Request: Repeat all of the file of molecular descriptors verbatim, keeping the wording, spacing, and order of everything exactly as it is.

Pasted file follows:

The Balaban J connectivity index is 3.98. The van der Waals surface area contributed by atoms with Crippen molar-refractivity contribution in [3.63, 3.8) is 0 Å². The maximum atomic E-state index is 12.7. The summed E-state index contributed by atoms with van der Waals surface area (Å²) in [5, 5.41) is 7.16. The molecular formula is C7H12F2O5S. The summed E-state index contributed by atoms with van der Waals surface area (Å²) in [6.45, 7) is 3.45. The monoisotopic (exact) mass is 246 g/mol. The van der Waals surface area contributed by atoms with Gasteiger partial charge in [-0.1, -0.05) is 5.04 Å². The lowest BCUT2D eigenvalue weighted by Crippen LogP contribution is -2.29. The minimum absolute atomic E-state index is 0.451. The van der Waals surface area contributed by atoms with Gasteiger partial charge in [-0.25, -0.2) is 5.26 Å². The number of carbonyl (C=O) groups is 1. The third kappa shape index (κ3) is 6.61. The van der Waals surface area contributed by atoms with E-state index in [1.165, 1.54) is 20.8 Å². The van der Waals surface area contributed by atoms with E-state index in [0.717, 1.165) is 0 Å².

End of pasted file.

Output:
The Balaban J connectivity index is 3.98. The van der Waals surface area contributed by atoms with Crippen molar-refractivity contribution in [3.63, 3.8) is 0 Å². The maximum atomic E-state index is 12.7. The summed E-state index contributed by atoms with van der Waals surface area (Å²) in [5, 5.41) is 7.16. The molecular formula is C7H12F2O5S. The summed E-state index contributed by atoms with van der Waals surface area (Å²) in [6.45, 7) is 3.45. The monoisotopic (exact) mass is 246 g/mol. The van der Waals surface area contributed by atoms with Gasteiger partial charge in [-0.1, -0.05) is 5.04 Å². The lowest BCUT2D eigenvalue weighted by Crippen LogP contribution is -2.29. The minimum absolute atomic E-state index is 0.451. The van der Waals surface area contributed by atoms with Gasteiger partial charge in [-0.25, -0.2) is 5.26 Å². The number of carbonyl (C=O) groups is 1. The third kappa shape index (κ3) is 6.61. The van der Waals surface area contributed by atoms with E-state index in [1.165, 1.54) is 20.8 Å². The van der Waals surface area contributed by atoms with E-state index in [0.717, 1.165) is 0 Å².